Author: Jessica Brody
Released: March 05, 2013
Buy: The Book Depository
“…[voids] can be as short as the blink of an eye, or they can be infinite. Consuming your entire existence in a flash of meaningless white. Leaving you with nothing. No memories. No names. No faces.”
Jessica Brody’s first venture out of the contemporary genre is a pleasingly sturdy one. While there is definite room for improvement, Unremembered, on the whole, is an engaging and satisfying read.
Memory loss is a key feature of this book, with a confused and appropriately naive main character leading the way. Following a highly-publicised plane crash – Freedom Airlines’ Flight 121, of which our protagonist is the sole survivor – Sera finds herself living in foster care, with no recollection of the crash or her past before that. The memory loss is, for the most part, handled surprisingly well. Creating a plausible personality while taking into account the character’s lack of remembered experience isn’t, I imagine, the easiest of tasks, yet Jessica Brody does a commendable enough job. Sera, although initially uncomfortably close to being too inconsistent, is a refreshing main character whose story is instantly an intriguing one. Her lack of knowledge also provides moments of unexpected but welcomed entertainment. By and large, she is fascinating, and it is not at all difficult connecting with her.
As perhaps anticipated, much of the plot focuses on Sera’s mysterious survival and sudden amnesia. It is quickly apparent that she may not have even been a passenger on Flight 121, and with this, we are handed another boat load of exciting questions. Enter Zen, the boy with all the answers, and the romantic plot slowly weaves in. The romance is a believable and likeable one, with plenty of well-paced tender scenes and flashbacks. Admittedly, it is a little too clichéd and standard to really make much of a significant impression, but, despite that, it satisfies. As a character, Zen is less captivating the Sera, and could do with some refining personality-wise, but he is by no means unlikeable. It is easy to appreciate his role in the story as more than just the love interest.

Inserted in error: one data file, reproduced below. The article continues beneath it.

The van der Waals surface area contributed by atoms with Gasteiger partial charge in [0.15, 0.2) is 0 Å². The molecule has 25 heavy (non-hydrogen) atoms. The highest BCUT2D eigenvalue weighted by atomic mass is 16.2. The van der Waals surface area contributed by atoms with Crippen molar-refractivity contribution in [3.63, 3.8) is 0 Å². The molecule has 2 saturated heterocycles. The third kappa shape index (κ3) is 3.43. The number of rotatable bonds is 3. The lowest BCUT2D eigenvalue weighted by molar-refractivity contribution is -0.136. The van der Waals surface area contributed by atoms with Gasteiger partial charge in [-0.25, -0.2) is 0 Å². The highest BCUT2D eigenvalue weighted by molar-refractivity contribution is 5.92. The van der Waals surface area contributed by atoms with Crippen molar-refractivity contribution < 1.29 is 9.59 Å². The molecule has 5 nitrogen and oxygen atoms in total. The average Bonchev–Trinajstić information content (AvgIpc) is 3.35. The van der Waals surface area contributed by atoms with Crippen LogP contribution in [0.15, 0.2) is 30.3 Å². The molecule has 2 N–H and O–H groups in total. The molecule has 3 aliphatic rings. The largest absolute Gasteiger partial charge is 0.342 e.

The strengths of this book, funnily enough, also stem into areas of slight weakness. There is a science fiction element to the storyline that is aptly used to its full potential, even surpassing it in a few places. The ideas are gripping and atypical, and combine two areas of the genre in fascinating ways. These provide a complicated explanation for Sera’s situation, one that is easily admired from afar. The issue is, unfortunately, that it is not much of a challenge piecing the fragments together prematurely. Parts of the story are painfully easy to predict, and combined with the all too typical role of the antagonist, it results in moments of anti-climax. Still, the creativity in the plot twists are evident, even if the execution is in need of sharpening.
Although Unremembered is not free of faults, it is a fairly decent book overall, with moments of true charm. It certainly makes me curious about the rest of this series. In fact, after the way this instalment ended, I am very curious to see what will happen next.
Rating: 3.5 stars